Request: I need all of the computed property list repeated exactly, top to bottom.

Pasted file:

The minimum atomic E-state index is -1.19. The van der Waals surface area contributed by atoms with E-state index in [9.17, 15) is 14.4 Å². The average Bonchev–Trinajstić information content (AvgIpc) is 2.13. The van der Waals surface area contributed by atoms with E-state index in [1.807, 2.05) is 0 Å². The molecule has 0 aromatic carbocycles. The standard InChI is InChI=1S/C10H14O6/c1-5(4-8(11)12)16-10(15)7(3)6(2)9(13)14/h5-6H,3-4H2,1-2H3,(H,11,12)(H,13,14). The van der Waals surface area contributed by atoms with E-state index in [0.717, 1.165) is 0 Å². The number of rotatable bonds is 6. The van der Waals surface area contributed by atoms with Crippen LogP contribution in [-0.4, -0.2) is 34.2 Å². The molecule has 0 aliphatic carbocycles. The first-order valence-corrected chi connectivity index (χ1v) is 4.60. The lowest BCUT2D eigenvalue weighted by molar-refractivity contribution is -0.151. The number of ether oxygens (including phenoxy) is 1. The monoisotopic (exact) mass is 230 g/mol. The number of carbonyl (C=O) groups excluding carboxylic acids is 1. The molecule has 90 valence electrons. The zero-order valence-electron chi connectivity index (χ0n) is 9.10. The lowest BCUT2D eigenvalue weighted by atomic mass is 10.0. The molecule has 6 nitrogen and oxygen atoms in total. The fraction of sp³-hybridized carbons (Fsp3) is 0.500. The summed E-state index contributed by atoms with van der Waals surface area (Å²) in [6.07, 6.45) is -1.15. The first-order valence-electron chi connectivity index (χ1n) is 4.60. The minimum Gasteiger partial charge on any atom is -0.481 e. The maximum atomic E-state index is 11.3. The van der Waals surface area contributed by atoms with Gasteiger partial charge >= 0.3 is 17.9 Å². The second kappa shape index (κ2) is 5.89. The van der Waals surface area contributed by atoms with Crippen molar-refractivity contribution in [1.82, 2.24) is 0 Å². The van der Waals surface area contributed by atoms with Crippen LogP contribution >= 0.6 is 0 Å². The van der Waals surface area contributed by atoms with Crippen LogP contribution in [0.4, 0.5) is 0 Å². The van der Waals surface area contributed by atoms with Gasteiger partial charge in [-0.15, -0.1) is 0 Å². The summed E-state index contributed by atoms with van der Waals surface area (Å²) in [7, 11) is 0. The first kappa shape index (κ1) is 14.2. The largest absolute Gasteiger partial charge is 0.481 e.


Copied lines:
The minimum atomic E-state index is -1.19. The van der Waals surface area contributed by atoms with E-state index in [9.17, 15) is 14.4 Å². The average Bonchev–Trinajstić information content (AvgIpc) is 2.13. The van der Waals surface area contributed by atoms with E-state index in [1.807, 2.05) is 0 Å². The molecule has 0 aromatic carbocycles. The standard InChI is InChI=1S/C10H14O6/c1-5(4-8(11)12)16-10(15)7(3)6(2)9(13)14/h5-6H,3-4H2,1-2H3,(H,11,12)(H,13,14). The van der Waals surface area contributed by atoms with E-state index in [0.717, 1.165) is 0 Å². The number of rotatable bonds is 6. The van der Waals surface area contributed by atoms with Crippen LogP contribution in [-0.4, -0.2) is 34.2 Å². The molecule has 0 aliphatic carbocycles. The first-order valence-corrected chi connectivity index (χ1v) is 4.60. The lowest BCUT2D eigenvalue weighted by molar-refractivity contribution is -0.151. The number of ether oxygens (including phenoxy) is 1. The monoisotopic (exact) mass is 230 g/mol. The number of carbonyl (C=O) groups excluding carboxylic acids is 1. The molecule has 90 valence electrons. The zero-order valence-electron chi connectivity index (χ0n) is 9.10. The lowest BCUT2D eigenvalue weighted by atomic mass is 10.0. The molecule has 6 nitrogen and oxygen atoms in total. The fraction of sp³-hybridized carbons (Fsp3) is 0.500. The summed E-state index contributed by atoms with van der Waals surface area (Å²) in [6.07, 6.45) is -1.15. The first-order valence-electron chi connectivity index (χ1n) is 4.60. The minimum Gasteiger partial charge on any atom is -0.481 e. The maximum atomic E-state index is 11.3. The van der Waals surface area contributed by atoms with Gasteiger partial charge >= 0.3 is 17.9 Å². The second kappa shape index (κ2) is 5.89. The van der Waals surface area contributed by atoms with Crippen molar-refractivity contribution in [1.82, 2.24) is 0 Å². The van der Waals surface area contributed by atoms with Crippen LogP contribution >= 0.6 is 0 Å². The van der Waals surface area contributed by atoms with Crippen LogP contribution in [0.4, 0.5) is 0 Å². The van der Waals surface area contributed by atoms with Gasteiger partial charge in [-0.15, -0.1) is 0 Å². The summed E-state index contributed by atoms with van der Waals surface area (Å²) in [7, 11) is 0. The first kappa shape index (κ1) is 14.2. The largest absolute Gasteiger partial charge is 0.481 e.